Images by Kevin Simmonds
Images by Kevin Simmonds
Little Tern Project
Little Tern Project

National progress

In the beginning ..... September 2013, funding from the EU LIFE+ Nature Recovery Programme was awarded and the project began.  Two project start up meetings were held in November with all the partners.  December saw the east coast, a stronghold in terms of summer breeding areas for little terns, suffer storm surges resulting in the highest water seen for 60 years.  Project  staff quickly set about assessing damage to reserves infrastructure, flood defences and coastal habitats.

Ringing the changes ...... April 2014 saw the first little terns return to UK sites and in May 2014 the project colour ringing programme began.  To date 26 adults and 106 chicks have been ringed at 11 sites.  As the rings are so small, we need to resight them using cameras and digiscopes.  We are hearing about re-sighting up and down the country and from Ireland.  In winter 2014/15 two little terns, spotted in the Gambia, were identified as being from the Winterton and Blakeney sites in Norfolk.  In early 2016, two of the eight adults colour ringed in 2015 at Chesil Beach, Dorset were seen at the colony having returned from west Africa.

New homes ........ managing and enhancing existing little tern nesting areas on beaches is a key element against the impending threat from climate change and sea level rise.  Areas to create new sites are being looked at where shingle can be placed and vegatation managed to create suitable homes.  Carrying out this work will provide the best longer term opportunities for little terns.

Together we can make a difference ........ During the little tern breeding season beaches are very busy with visitors enjoying the scenery and recreational activities.  When appropriate we hold or join local meetings to discuss and explain the need to fence sites or manage areas to protect little terns during the summer months.  This way we can work with local beach users so both wildlife and people can use and enjoy the beaches.


In the summer of 2014, we carried out beach visitor attitude surveys, at eight project sites, which have frequent visitors.  We will repeat the survey again in summer 2017 to find out if awareness amongst beach users of what we are trying to achieve has risen.


As the project covers only just over 20 sites in the UK, networking with other partners and projects is important to build knowledge of little tern conservation work all around the UK and beyond.  We have so far visited non-project sites at Chesil Beach, Dorset; Rye Harbour Nature Reserve, East Sussex; Coquet Island, Northumberland; Dunbar, East Lothian; Kilcoole, Ireland; Point of Ayre nature reserve, Isle of Man and various sites in the Netherlands.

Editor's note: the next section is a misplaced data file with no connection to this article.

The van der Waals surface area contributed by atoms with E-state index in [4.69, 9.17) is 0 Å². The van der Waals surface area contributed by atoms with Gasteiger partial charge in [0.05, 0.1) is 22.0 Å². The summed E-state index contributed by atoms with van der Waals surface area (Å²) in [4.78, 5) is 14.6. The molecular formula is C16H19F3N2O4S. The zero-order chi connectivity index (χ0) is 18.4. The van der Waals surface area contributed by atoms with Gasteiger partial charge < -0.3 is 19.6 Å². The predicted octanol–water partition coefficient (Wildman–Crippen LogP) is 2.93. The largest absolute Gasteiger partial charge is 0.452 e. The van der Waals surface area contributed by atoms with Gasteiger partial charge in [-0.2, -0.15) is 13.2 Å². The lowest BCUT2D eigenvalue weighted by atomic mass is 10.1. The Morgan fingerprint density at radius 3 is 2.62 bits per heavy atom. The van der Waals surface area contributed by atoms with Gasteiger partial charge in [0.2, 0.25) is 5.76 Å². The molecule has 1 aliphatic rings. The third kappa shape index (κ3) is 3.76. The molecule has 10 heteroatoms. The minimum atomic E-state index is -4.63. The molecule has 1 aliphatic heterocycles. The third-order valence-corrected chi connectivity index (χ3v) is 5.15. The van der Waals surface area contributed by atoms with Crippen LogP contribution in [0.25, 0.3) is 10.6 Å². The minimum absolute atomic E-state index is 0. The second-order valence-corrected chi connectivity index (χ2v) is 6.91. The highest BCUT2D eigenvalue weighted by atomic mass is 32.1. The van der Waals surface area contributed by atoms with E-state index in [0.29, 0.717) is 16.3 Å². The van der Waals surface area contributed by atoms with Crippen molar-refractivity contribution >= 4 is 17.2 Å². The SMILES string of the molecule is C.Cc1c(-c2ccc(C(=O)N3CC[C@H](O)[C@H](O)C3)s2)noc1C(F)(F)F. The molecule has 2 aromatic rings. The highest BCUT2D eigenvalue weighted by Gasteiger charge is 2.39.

The more the merrier .......... All project sites are now benefiting from an increase in staffing , which over the past two breeding seasons has allowed us to introduce a monitoring scheme to record breeding activities, success rates and disturbance.  Also wardens are making use of nest cameras, infra-red and night vision equipment for tracking predators: working across sites in partnership, with more flexible, mobile operations; carrying out diversionary feeding and initiating more effective engagement with stakeholders - critical to the long term future of  little terns.

Monitoring ...... One of the key measures of success of the project is numbers of little tern chicks, adults and fledglings across project sites in each year.  In order to ascertain this we have introduced a monitoring programme with the aim of recording breeding numbers and successes.  At the end of the first and second seasons’ sites produced Annual Site Breeding Reports which were analysed by the project's technical group.  The sites are informed of findings allowing them to modify their site management for the following season.

Reviews ...... Many of the project sites are located within nature reserves managed by the project's partner organisations using management plans.  We have reviewed these plans in order to set out future site management and will draw on the lessons learned throughout the project.  Additionally, current plans may need updating to reflect new work proposed through the project.


We keep under review any external policy legaslative matters which may affect the little terns such as development and coastal management plans.

The Future ....... As the 2016 season ends, we need to start discussing the long-term conservation strategy for little terns and prepare a Conservation Plan that will be agreed and ready to implement in the future as the project ends.

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Little Tern Recovery Project is generously supported by the EU LIFE+ Nature Programme